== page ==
Mar 4, 2013

3D Settlers of Catan board

At GenCon 2012 my friend Angela and I played the Mayfair Game's 3D Settlers of Catan game.  Angela told me I should make her a similar board.  A month or so later, I decided to give it a try.

Each hex was cut from pink foam insulation board.  I found a hex shape to use as a stencil, traced the hexes on the foam board, then used a foam cutter to cut out each one.   My foam cutter is a cheap one, so this took a while, and smelled quite bad.  You should probably cut the foam outside if possible!

Hex stencil
pink foam insulation and foam cutter
Once all the hexes were cut out, I sealed each one with a mix of white glue and water, and then painted the hex its base colour.
brick, wheat, and ore

wood, desert, sheep
Next up was to decide what I wanted for the settlement and city markers.  I wanted each player's city markers to look different as well as be a different colour. I have a number of Hirst Arts molds, so I went through my spare casts.  The settlement and city markers are all flagstone floor tiles, and the city markers are higher and have different tops. I use Lego to make sure the pieces are glued as squarely as possible.
settlement and city marker bases

settlement and city tops drying
Painted each settlement and city marker black, then a heavy drybrush of white. Later on there will be pictures of the finished markers, I wanted them to be very brightly coloured.

The roads are made from big popsicle sticks I bought at a dollar store.  I cut each down to size, and then painted them.
cutting down the popsicle sticks

roads ready to be painted

painted roads
I didn't take many pictures of the resource tiles, but you can see the finished tiles at the end of this post.

Wheat - I stripped the top layer from some corrugated cardboard so it looked like crop rows.  I then glued rows of twine upright so it looked like wheat.  Once that was dry, I cut the twine so it was shorter, then cut the cardboard into sections for each tile.  Glued that to the painted hex.  The dirt around the wheat is used coffee grounds.
wheat and ore drying

nearly finished wheat tiles - just needs a second coat of coffee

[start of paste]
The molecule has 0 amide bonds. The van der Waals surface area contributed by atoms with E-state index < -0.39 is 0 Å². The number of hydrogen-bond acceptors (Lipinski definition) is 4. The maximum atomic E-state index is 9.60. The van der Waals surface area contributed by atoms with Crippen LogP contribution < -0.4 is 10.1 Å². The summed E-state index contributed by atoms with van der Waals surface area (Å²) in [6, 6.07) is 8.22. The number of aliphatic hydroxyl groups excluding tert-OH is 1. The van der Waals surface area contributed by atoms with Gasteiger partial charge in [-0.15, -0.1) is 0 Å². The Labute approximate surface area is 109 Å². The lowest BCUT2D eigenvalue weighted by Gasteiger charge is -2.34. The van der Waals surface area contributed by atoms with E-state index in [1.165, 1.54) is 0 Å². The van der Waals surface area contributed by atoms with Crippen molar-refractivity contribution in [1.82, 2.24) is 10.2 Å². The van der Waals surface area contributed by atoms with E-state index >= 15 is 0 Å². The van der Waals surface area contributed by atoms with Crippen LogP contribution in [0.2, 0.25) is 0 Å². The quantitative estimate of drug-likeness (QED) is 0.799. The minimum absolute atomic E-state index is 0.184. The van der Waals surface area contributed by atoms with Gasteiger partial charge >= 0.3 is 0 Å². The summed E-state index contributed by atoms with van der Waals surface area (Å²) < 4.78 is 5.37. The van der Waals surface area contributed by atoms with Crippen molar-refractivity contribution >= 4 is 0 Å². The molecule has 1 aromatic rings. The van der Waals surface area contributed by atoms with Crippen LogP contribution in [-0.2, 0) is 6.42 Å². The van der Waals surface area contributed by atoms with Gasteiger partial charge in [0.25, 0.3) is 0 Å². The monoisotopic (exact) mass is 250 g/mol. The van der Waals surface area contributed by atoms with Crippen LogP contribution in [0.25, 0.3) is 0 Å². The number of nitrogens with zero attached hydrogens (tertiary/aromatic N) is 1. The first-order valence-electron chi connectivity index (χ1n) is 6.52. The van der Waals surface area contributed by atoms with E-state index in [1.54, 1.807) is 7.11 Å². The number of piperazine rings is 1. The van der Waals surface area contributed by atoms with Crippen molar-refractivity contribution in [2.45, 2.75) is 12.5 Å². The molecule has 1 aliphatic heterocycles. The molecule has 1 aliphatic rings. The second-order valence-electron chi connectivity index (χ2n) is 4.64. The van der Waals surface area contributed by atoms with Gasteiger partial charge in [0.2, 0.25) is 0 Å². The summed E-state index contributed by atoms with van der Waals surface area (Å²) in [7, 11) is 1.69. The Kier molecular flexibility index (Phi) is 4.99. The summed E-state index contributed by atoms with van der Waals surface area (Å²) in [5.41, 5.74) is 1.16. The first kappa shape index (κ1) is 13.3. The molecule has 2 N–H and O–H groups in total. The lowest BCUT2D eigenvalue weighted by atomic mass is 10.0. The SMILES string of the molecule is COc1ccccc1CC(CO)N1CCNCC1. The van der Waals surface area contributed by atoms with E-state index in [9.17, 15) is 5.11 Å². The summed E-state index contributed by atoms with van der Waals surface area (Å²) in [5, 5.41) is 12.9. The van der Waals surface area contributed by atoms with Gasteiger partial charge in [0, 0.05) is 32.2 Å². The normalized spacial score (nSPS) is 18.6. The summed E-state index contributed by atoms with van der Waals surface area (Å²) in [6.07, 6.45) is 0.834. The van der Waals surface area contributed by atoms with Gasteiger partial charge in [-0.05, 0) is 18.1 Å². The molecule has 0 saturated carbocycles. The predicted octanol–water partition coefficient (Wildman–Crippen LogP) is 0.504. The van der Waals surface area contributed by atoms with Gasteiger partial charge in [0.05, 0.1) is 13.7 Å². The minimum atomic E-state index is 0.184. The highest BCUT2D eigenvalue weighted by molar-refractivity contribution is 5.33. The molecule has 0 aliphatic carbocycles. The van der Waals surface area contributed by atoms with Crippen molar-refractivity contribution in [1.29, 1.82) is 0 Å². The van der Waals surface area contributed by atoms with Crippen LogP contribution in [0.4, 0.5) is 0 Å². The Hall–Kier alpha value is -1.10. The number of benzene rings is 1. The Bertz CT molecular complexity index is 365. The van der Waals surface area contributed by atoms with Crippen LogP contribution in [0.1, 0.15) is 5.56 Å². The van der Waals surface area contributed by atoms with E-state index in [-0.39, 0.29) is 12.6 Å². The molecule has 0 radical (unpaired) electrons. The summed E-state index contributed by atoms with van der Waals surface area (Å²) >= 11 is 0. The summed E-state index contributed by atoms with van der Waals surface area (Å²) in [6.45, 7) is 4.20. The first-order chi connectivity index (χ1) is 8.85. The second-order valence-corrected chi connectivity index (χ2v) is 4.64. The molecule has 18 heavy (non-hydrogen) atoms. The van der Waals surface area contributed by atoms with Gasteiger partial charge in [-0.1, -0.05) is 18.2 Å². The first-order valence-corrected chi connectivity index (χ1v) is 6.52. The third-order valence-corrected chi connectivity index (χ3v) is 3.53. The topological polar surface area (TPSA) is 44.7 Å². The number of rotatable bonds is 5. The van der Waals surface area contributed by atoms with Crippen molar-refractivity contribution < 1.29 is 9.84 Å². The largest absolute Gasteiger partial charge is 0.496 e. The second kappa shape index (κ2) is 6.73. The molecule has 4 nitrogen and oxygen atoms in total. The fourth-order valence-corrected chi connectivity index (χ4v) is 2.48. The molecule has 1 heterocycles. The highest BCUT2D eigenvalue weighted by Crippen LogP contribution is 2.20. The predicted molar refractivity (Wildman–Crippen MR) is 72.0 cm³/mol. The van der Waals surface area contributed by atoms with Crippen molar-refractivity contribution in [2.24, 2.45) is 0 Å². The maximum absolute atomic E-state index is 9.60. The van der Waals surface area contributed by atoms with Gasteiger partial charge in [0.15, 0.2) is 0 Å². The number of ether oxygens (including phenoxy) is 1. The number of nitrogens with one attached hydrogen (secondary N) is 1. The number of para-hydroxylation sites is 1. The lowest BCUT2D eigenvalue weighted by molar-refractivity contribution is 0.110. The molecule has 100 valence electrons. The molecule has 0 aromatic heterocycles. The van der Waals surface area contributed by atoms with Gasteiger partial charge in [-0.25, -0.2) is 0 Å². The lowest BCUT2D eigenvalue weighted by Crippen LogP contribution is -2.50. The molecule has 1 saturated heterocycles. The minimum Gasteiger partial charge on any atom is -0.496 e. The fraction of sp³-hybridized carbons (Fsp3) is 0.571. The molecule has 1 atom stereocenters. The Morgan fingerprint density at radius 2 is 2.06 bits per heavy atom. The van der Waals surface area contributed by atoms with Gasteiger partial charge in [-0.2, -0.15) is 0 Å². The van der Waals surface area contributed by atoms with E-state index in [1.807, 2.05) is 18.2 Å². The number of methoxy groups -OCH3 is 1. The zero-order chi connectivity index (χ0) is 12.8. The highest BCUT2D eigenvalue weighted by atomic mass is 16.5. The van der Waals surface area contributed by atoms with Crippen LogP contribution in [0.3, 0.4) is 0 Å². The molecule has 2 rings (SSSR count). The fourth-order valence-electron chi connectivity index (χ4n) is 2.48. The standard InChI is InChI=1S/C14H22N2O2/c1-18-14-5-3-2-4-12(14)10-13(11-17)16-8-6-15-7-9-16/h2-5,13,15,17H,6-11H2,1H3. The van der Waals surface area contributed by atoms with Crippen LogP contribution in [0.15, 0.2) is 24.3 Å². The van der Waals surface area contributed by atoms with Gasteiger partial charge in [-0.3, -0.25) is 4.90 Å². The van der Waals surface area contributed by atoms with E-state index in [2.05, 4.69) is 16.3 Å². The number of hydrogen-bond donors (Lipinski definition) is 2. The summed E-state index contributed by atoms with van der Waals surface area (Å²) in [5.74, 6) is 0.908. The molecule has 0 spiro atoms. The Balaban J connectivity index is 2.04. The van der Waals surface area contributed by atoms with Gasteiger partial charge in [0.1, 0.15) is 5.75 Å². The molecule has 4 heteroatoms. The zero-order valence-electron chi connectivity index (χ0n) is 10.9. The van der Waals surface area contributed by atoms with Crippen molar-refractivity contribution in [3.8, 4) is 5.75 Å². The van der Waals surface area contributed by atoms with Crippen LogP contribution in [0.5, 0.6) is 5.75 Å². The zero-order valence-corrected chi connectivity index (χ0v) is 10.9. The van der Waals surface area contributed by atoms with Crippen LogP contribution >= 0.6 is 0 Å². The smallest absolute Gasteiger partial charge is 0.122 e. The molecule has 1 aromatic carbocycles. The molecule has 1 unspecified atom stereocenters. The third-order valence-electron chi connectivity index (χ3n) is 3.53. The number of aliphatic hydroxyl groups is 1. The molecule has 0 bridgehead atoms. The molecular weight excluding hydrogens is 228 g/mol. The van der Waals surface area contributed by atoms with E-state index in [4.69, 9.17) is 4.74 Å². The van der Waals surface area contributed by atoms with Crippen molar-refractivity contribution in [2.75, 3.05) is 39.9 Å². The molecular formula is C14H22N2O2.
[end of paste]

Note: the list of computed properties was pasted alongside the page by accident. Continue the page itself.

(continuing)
Ore - I glued 3 pieces of cut off pink foam insulation to make each mountain.  Once the glue dried I shaped it a bit, and then painted dark grey with progressive drybrush to white.  You can see the unpainted mountains in the picture above.

Desert - beige painted hex covered in two coats of coarse sand bought at a dollar store.

Sheep - green painted hexes covered in two coats of green flock.  I bought a package of plastic sheep at a model railroad store.

Brick - red painted hexes, and hirst arts bricks painted dark red with grey drybrush.
bricks drying
Wood - brown painted hexes, and each tree was made from a Gary Oak twig cut down to size, and topped with moss bought at a craft store.  Gary Oaks are very gnarly, so each "tree" is unique.
cutting the Gary Oak twig

tree ready to assemble

tree completed
The water tiles stumped me for a bit, I didn't want just plain blue painted hexes.  Then I remembered I had some spray coat sealer that eats foam.  I cut the bottom from a starbucks cup and used the remainder of the cup as a spray template. I sprayed the sealer inside the cup so each water tile was eaten away in the center. This also smells a lot, and probably should have been done outside.
water tiles and spray template
  Once they dried, I painted each blue, and then drybrushed light blue and while to highlight the water. Nine of the water tiles needed docks, so I built docks from skewers and wood coffee stirrers. I deliberately made the dock planks uneven. Glued a dock to each water tile, and then added an additional board to make the dock look like it went to the edge of the tile.
inverted bridge, drying

bridge glued to water tile

additional dock plank added to edge
The Robber was made from Hirst Arts - 2 short pillar sections topped with a skull.  The ore and brick 2:1 dock markers were small Hirst Arts bricks - painted red for brick, grey for ore.  The wheat 2:1 marker was a Hirst Arts bag of grain, the wood marker was a small section of twig, and the sheep marker was the end of a Q-Tip.  That one stumped me for a while, wasn't sure how to represent wool!

The rest of this post will be photos of the player pieces and the completed board:

wheat 2:1 marker

brick 2:1 marker

ore 2:1 marker

sheep 2:1 marker

wood 2:1 marker
close up of the Robber and the desert tile

completed board

completed board
Overall I am pretty happy with how this turned out!

1 comment:

  1. That's awesome! You should take pictures of the first time you play with it too.